A new year means a new chance for the city to restore much-needed resources to Richmond Hill and South Ozone Park, according to Democratic District Leader Richard David, starting with vaccine priority.
In conversation with the Chronicle, David, one of the Democratic leaders for Assembly District 31, said the city needs to do more to combat the neighborhood’s Covid toll immediately. In the longer term it needs to do more to support the area as a hub of South Asian and Indo-Caribbean culture.
As of Monday, 11419, the ZIP code straddling Richmond Hill and South Ozone Park had the highest seven-day positivity rate for any in the city. ZIPs 11417 and 11420, encompassing Ozone and South Ozone Park, were the fourth and fifth. Yet none of them made it onto the list of priority neighborhoods that the mayor released at the end of December.
“My ZIP code should have been a vaccine priority neighborhood. It wasn’t. That’s bizarre,” said David, whose district overlaps with 11420 — one of several South Queens ZIP codes that have seen continuously high Covid rates since October.
“In the new year I want to see testing in 11420,” he added. In mid-November, the city opened a testing site at the Lefferts Library in the adjacent ZIP code, but David said the cluster of cases in that area calls for another city-run site there.
Forecasting ahead to a future when the city gets the pandemic under control in the area, David raised the idea of a community center aimed at serving the Indo-Caribbean community, something that he said has been appearing on the Queens Community Board 9 statement of needs for years.
The lack of Indo-Caribbean nonprofits in the area has remained an impediment to the project because it’s something the city usually wants prior to creating a center.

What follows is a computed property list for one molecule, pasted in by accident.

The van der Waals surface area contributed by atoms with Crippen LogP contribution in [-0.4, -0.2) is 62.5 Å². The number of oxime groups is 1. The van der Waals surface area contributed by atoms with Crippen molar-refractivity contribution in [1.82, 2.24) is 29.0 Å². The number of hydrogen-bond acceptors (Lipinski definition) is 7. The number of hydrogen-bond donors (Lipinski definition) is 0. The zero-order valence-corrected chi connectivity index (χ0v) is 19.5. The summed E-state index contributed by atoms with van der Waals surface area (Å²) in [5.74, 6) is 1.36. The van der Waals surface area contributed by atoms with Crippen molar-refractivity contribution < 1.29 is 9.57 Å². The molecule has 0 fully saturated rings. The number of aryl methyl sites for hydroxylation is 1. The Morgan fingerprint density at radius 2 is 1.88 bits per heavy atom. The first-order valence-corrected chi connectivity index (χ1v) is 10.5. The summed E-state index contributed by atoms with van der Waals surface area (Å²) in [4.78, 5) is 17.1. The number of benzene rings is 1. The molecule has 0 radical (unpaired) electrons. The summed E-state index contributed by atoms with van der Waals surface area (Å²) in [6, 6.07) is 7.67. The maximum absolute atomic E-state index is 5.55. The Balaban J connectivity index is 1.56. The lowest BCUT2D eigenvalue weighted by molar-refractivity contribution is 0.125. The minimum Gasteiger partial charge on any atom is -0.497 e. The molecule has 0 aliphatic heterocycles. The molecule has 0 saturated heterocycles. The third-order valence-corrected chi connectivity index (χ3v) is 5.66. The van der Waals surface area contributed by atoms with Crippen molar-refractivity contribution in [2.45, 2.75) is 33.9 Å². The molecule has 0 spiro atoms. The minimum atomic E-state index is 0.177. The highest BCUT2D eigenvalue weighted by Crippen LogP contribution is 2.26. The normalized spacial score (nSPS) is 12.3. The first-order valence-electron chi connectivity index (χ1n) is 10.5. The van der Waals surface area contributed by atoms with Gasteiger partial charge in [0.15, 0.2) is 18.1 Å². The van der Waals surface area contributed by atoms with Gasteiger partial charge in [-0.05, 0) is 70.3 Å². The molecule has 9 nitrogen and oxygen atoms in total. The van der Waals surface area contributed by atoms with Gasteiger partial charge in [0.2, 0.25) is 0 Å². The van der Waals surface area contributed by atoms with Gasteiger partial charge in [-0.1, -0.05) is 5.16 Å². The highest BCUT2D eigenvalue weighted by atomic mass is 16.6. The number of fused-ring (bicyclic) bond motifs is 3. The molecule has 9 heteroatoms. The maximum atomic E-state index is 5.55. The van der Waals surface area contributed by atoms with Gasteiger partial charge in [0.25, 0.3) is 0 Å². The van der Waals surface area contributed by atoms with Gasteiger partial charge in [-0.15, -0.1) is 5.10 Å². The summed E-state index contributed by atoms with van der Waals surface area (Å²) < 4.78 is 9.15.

“It’s a catch 22, where they want a strong nonprofit, but they have not historically funded one. That’s a precondition to applying and getting capital funds and putting together a proposal that results in a community center. So you need the expense side to get the capital side,” said David.
Economic recovery in the neighborhood would be greatly aided by a branding effort.
David pointed out that while Little Guyana, an ethnic neighborhood centered at the intersection of Liberty Avenue and Lefferts Boulevard and stretching along Liberty from Cross Bay Boulevard to the Van Wyck Expressway, does not have the cultural cachet of other ethnic corners of the city, it’s not for lack of delicious food and unique atmosphere.
David proposed investments, both marketing and beautification efforts on Liberty Avenue to help with the resurgence of the community’s economic hub.
“I’d love to see something that equals Chinatown in terms of its branding,” David said.
He added that as the neighborhoods recover from the pandemic, it’s going to be important to have a conversation about improving their health infrastructure. He described the crowds at Jamaica Hospital Medical Center, the area’s sole hospital.
“I’d love to see a better-funded hospital and that could mean expanded beds, or it could mean just better funding,” David said
He added that the pandemic’s effects on the area would make it an appropriate place for a Covid memorial.